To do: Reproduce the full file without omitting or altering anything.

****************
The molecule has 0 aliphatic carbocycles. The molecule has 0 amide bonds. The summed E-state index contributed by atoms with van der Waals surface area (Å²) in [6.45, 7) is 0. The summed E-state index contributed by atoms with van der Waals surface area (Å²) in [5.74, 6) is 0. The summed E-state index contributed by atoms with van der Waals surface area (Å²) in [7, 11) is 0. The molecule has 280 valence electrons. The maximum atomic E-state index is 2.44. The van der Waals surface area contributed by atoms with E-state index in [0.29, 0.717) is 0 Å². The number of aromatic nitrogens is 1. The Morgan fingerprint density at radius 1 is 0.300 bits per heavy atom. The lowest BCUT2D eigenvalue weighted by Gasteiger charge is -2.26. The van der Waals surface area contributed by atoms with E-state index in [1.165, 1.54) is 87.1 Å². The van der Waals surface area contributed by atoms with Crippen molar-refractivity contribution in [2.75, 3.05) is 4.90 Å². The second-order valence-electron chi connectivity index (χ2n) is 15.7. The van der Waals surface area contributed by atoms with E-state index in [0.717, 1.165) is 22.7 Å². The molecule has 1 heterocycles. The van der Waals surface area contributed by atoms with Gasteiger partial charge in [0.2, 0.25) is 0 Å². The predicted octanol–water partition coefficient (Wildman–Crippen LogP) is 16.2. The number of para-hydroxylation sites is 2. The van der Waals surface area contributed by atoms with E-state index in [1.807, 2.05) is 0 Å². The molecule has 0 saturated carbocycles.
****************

The molecule has 0 aliphatic carbocycles. The molecule has 0 amide bonds. The summed E-state index contributed by atoms with van der Waals surface area (Å²) in [6.45, 7) is 0. The summed E-state index contributed by atoms with van der Waals surface area (Å²) in [5.74, 6) is 0. The summed E-state index contributed by atoms with van der Waals surface area (Å²) in [7, 11) is 0. The molecule has 280 valence electrons. The maximum atomic E-state index is 2.44. The van der Waals surface area contributed by atoms with E-state index in [0.29, 0.717) is 0 Å². The number of aromatic nitrogens is 1. The Morgan fingerprint density at radius 1 is 0.300 bits per heavy atom. The lowest BCUT2D eigenvalue weighted by Gasteiger charge is -2.26. The van der Waals surface area contributed by atoms with E-state index in [1.165, 1.54) is 87.1 Å². The van der Waals surface area contributed by atoms with Crippen molar-refractivity contribution in [2.75, 3.05) is 4.90 Å². The second-order valence-electron chi connectivity index (χ2n) is 15.7. The van der Waals surface area contributed by atoms with E-state index in [0.717, 1.165) is 22.7 Å². The molecule has 1 heterocycles. The van der Waals surface area contributed by atoms with Gasteiger partial charge in [0.2, 0.25) is 0 Å². The predicted octanol–water partition coefficient (Wildman–Crippen LogP) is 16.2. The number of para-hydroxylation sites is 2. The van der Waals surface area contributed by atoms with E-state index in [1.807, 2.05) is 0 Å². The molecule has 0 saturated carbocycles.